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Welcome to St Kilda Kilts, Scotland. We are proud to make the finest kilts, kilt jackets, trews, ladies Highlandwear, sporrans and all the Highlandwear accessories and Scottish gifts you could need.
Our philosophy is to make, as far as practicably possible, everything we sell, here in Scotland. We have two factories containing six workshops in Glasgow: our tailoring workshop is in Broad Street, while our offices, design team, leather working, wood and plastic turning, metal casting and dispatch workshops are in Grovepark Street. We may not make steel and ships, but we continue the proud tradition of actually making things in this great city. In a market full of the dreaded 'tartan tat' and cheap foreign imports, we aim to make quality Scottish-made Scottish goods.
We are an internet only business. We do
not have a shop or showroom, but hope you will find everything you need here on
We're named after the evacuated isle of St Kilda, as our founder's family were islanders there.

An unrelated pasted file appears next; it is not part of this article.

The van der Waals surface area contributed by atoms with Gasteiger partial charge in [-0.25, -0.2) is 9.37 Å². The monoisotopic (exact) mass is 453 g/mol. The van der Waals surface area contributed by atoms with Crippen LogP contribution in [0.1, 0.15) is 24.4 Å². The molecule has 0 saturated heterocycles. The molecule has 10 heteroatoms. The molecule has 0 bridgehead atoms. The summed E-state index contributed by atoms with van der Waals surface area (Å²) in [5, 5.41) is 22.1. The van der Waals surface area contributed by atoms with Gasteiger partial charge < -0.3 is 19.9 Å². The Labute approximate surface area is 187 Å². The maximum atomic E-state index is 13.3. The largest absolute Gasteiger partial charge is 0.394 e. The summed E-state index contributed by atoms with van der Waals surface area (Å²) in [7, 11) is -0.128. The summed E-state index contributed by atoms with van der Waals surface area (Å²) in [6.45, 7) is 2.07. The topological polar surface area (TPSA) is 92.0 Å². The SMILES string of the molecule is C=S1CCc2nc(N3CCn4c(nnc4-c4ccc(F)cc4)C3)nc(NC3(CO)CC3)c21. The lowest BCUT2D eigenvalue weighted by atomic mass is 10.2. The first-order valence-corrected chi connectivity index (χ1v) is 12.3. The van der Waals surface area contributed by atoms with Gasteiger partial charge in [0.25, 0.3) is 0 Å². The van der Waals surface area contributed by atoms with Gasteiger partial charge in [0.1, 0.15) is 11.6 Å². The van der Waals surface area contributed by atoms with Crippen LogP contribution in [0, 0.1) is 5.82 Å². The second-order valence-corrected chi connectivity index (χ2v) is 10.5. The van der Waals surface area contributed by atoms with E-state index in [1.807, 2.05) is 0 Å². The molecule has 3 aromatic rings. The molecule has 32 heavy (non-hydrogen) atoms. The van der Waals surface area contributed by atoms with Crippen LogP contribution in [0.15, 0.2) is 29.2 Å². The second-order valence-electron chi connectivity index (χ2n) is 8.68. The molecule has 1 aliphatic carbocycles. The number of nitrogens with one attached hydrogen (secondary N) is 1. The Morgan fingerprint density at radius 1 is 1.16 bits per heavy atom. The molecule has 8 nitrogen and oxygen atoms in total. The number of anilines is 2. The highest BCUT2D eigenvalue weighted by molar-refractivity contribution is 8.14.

We are manufacturers of the worlds largest range of clan-crested products and are constantly adding to the number of clans supported and the range of products. We employ historians to research historical designs, as well as to improve the written histories of the Clans and Kindreds of Scotland. The first major landmark in this effort has been the revision and re-publication of Romilyy Squire and George Way of Plean's the Scottish Clan and Family Encyclopaedia. This book details all the officially recognised leading clan and kindreds, based on the armorial registers of the Lyon Office in Edinburgh.
In Scotland, the chief of a clan/kindred will have their own coat of arms, consisting of the shield, supporters, crest and so on. Followers of that chief may show their support by bearing the crest of these arms in a strap and buckle – the familiar clan crest badge. Scottish Clansfolk are not permitted to use the chief’s full coat of arms, just the crest, and this is all part of Scotland’s ancient laws of heraldry.
Our design team using cutting edge CAD and 3D printing techniques to devise historically-informed and researched items, made using traditional methods in the workshops.
These designs are made into moulds, which are then sent to casting, or other workshops.
All the parts from casting, wood turning and even plastics, can then be assembled. Our Sporrans workshop, for example, take un-worked leather sheets, and a range of furs, to make top-quality, hand-crafted products.
And over in Broad Street, our highly trained tailors use traditional methods and produce garments to the highest quality.